The teen market for apps is a tough nut to crack and stay relevant. Just ask Snapchat. Likewise, teens go through a phase of life where almost every social interaction seems to be a prelude to some other. This would partly explain why apps like SendIt, NGL, and Nocapp (some of which are Snapchat-connected tools) took off as ways for teens to interact anonymously. And AskFM would probably like us all to forget about the various suicides that happened when it used to be released in its original form. (And you thought Instagram is bad for mental health…).
Meanwhile, somehow (somehow!?) a new startup has popped up with the idea that yet another app is going to help this dumpster of social interactions, but let’s hear them before jumping to conclusions.
“Slay” bills itself as a “positive social media network for teens”. The reason we’re talking about it today is that it’s grown like crazy since its launch last year in Germany, where it reached No. 1 in the German iOS App Store four days after launch. It now claims to have over 250,000 registered users and claims to be gaining popularity in other countries, including the UK, where it recently launched.
So what’s the appeal here? When users open the app, users are shown 12 questions that the user can only answer by choosing another user (from their school, class, or age group) to give an anonymous compliment (or “slay”). For example, the app might ask a user “Who inspires me to do my best?”. They can then choose from four other users of their school to pay this ‘slay’. They can then view compliments from other children, provided they answer the 12 questions when logging in. The identities of those who sent the compliment remain hidden.
This reminds me of BeReal’s mechanic where you can only see other people’s BeReal photos by uploading your own photos.
And Slay is also not unlike Gas, the messaging platform popular among teens for its positive spin on social media, acquired by Discord yesterday. On Gas, anonymous polling is intended to increase user confidence.
The other reason Slay has appeared on the TC radar is that its growth has piqued the interest of VCs.
It has now raised a $2.63 million (€2.5 million) pre-seed funding round led by Accel. 20VC also participated. Additional investors including Supercell co-founder and CEO Ilkka Paananen, Behance founder Scott Belsky, football star Mario Götze, Kevin Weil (Scribble Ventures), and musician Alex Pall (The Chainsmokers).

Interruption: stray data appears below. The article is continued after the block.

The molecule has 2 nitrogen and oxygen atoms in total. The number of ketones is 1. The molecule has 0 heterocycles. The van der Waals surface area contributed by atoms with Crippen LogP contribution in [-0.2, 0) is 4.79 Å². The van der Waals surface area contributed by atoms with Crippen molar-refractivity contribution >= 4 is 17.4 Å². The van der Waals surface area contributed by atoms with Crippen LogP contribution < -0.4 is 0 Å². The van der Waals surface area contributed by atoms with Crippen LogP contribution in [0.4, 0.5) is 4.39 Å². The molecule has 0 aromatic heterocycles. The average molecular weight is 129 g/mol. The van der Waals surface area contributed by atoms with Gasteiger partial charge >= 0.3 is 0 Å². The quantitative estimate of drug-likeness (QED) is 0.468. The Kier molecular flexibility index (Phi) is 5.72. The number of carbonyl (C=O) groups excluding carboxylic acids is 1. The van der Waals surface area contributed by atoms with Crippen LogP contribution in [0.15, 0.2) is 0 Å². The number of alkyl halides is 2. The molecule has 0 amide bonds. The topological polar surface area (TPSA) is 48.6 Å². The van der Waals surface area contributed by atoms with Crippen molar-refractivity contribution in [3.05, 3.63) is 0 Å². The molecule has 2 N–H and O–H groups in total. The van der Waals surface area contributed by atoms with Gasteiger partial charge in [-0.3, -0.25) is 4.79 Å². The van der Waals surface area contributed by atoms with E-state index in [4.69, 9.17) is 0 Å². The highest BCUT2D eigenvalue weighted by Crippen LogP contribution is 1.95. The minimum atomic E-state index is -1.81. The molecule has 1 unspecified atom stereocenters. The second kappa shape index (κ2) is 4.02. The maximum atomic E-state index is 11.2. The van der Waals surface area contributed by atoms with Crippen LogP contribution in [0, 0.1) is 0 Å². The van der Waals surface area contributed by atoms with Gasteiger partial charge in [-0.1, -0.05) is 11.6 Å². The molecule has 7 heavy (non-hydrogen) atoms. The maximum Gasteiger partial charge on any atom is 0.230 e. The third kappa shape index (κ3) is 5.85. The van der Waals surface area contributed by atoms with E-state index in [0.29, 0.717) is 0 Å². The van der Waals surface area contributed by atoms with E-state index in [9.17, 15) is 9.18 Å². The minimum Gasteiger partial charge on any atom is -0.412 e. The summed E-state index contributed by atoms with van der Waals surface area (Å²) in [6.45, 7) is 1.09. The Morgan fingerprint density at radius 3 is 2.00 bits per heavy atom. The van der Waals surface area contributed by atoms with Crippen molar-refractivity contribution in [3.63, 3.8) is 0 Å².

Slay says it aims to reset the teen relationship with social apps by rebalancing negative feelings on social platforms by normalizing compliments. It also says it’s designed with security, content moderation, and teen mental wellbeing built in. We will see…
If you dive into the app, you can see that it is very simply built as a ‘compliments app’. Whether that will be enough to keep users coming back is hard to say. Teenagers’ behavior is hard to guess. Getting zero, for example, can also send a ‘signal’.
Suffice it to say, Slay claims it will “never sell or share personal information with third parties”. Given the history of social apps, let’s see how long this lasts.
There’s also no direct messaging capability, although users can add links to social media profiles, so it’s clear they’ll eventually be able to message each other off-app.
Adults are supposedly not allowed to “join” schools, and the approximate location is asked to suggest nearby schools. All questions and interactions are asked by the app, not users themselves.
SLAY was founded in 2022 by a team of three 23-year-old Berlin-based co-founders: Fabian Kamberi, Jannis Ringwald and Stefan Quernhorst. The idea came from Kamberi, who has been building apps for consumers since he was a teenager, and says he was inspired by his siblings’ experiences struggling with the negativity of social media apps during the COVID-19 pandemic.
CEO and co-founder Kamberi told me via email, “We don’t just see Slay as an anonymous polling app in the future [referring to the aforementioned Gas]but as the place for teenagers to rediscover social interactions in different game modes.”
“Our app is similar to Gas, and their acquisition shows great proof of what we’ve built and what’s to come in our space in the future. Apps that rely solely on anonymous Q&A, for example, have a high risk of cyberbullying, which we prevent through our rigorous content moderation and specially designed game modes,” he added.
But the question is, why does he think a social app can improve mental health when so many social apps haven’t?
“We received thousands of feedback messages from users thanking us for making them feel valued in times of fast, negative social media interactions,” he told me.
He said the startup could offer new features that could create more engagement, but at the same time carry a risk of negativity: “So we’re very focused on the individual experience each user has, aiming to make it as positive as possible.” He said the startup’s job is “content security.”
So what is Slay’s business model? How will it bring in money? Kamberi says it will likely be premium features, services or tools that users pay for: “We are currently building several exclusive, paid game modes and add-ons, which we will release through feedback cycles with users and backed by data.”
SLAY is available in Germany, Austria, Switzerland and the United Kingdom.
Julien Bek, Principal at Accel, added via a statement: “We are extremely impressed with the SLAY app, both for its instant popularity among teens and the team’s positive goal of improving teen mental health in the digital world. to improve. The SLAY team has already seen almost half of its active users use it every school day.”